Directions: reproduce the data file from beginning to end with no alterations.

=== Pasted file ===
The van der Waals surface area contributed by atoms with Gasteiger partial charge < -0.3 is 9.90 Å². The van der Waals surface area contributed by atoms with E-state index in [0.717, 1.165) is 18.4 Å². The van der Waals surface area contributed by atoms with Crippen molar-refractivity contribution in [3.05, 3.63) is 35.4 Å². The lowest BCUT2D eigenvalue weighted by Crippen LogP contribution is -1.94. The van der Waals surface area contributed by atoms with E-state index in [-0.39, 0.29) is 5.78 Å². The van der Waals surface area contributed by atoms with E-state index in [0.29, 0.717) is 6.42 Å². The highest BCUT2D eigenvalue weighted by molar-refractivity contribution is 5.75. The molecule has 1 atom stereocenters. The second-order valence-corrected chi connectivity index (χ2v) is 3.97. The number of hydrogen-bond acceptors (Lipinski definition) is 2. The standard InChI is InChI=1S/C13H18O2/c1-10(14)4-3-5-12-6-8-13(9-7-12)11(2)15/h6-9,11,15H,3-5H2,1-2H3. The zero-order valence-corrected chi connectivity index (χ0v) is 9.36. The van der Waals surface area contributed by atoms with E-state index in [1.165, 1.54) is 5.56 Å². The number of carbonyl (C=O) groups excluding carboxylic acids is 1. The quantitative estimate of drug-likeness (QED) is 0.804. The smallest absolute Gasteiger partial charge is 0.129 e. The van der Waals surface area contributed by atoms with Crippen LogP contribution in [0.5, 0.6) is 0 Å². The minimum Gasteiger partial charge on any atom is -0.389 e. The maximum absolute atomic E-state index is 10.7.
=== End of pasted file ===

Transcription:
The van der Waals surface area contributed by atoms with Gasteiger partial charge < -0.3 is 9.90 Å². The van der Waals surface area contributed by atoms with E-state index in [0.717, 1.165) is 18.4 Å². The van der Waals surface area contributed by atoms with Crippen molar-refractivity contribution in [3.05, 3.63) is 35.4 Å². The lowest BCUT2D eigenvalue weighted by Crippen LogP contribution is -1.94. The van der Waals surface area contributed by atoms with E-state index in [-0.39, 0.29) is 5.78 Å². The van der Waals surface area contributed by atoms with E-state index in [0.29, 0.717) is 6.42 Å². The highest BCUT2D eigenvalue weighted by molar-refractivity contribution is 5.75. The molecule has 1 atom stereocenters. The second-order valence-corrected chi connectivity index (χ2v) is 3.97. The number of hydrogen-bond acceptors (Lipinski definition) is 2. The standard InChI is InChI=1S/C13H18O2/c1-10(14)4-3-5-12-6-8-13(9-7-12)11(2)15/h6-9,11,15H,3-5H2,1-2H3. The zero-order valence-corrected chi connectivity index (χ0v) is 9.36. The van der Waals surface area contributed by atoms with E-state index in [1.165, 1.54) is 5.56 Å². The number of carbonyl (C=O) groups excluding carboxylic acids is 1. The quantitative estimate of drug-likeness (QED) is 0.804. The smallest absolute Gasteiger partial charge is 0.129 e. The van der Waals surface area contributed by atoms with Crippen LogP contribution in [0.5, 0.6) is 0 Å². The minimum Gasteiger partial charge on any atom is -0.389 e. The maximum absolute atomic E-state index is 10.7.